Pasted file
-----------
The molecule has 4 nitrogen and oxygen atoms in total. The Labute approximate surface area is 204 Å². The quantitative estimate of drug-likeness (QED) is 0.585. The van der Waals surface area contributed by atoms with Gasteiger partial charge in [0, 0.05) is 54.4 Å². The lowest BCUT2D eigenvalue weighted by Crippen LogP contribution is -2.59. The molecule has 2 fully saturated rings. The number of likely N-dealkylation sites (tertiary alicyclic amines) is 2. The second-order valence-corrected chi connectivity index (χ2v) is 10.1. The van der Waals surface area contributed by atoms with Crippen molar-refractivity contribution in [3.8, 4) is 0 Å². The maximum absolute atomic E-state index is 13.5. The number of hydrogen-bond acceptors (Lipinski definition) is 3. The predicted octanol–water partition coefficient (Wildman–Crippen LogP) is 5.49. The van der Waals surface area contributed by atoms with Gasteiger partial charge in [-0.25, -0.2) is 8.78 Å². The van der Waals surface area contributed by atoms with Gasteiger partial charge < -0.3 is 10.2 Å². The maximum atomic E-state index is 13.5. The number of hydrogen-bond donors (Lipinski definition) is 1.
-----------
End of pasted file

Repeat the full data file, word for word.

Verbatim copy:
The molecule has 4 nitrogen and oxygen atoms in total. The Labute approximate surface area is 204 Å². The quantitative estimate of drug-likeness (QED) is 0.585. The van der Waals surface area contributed by atoms with Gasteiger partial charge in [0, 0.05) is 54.4 Å². The lowest BCUT2D eigenvalue weighted by Crippen LogP contribution is -2.59. The molecule has 2 fully saturated rings. The number of likely N-dealkylation sites (tertiary alicyclic amines) is 2. The second-order valence-corrected chi connectivity index (χ2v) is 10.1. The van der Waals surface area contributed by atoms with Crippen molar-refractivity contribution in [3.8, 4) is 0 Å². The maximum absolute atomic E-state index is 13.5. The number of hydrogen-bond acceptors (Lipinski definition) is 3. The predicted octanol–water partition coefficient (Wildman–Crippen LogP) is 5.49. The van der Waals surface area contributed by atoms with Gasteiger partial charge in [-0.25, -0.2) is 8.78 Å². The van der Waals surface area contributed by atoms with Gasteiger partial charge < -0.3 is 10.2 Å². The maximum atomic E-state index is 13.5. The number of hydrogen-bond donors (Lipinski definition) is 1.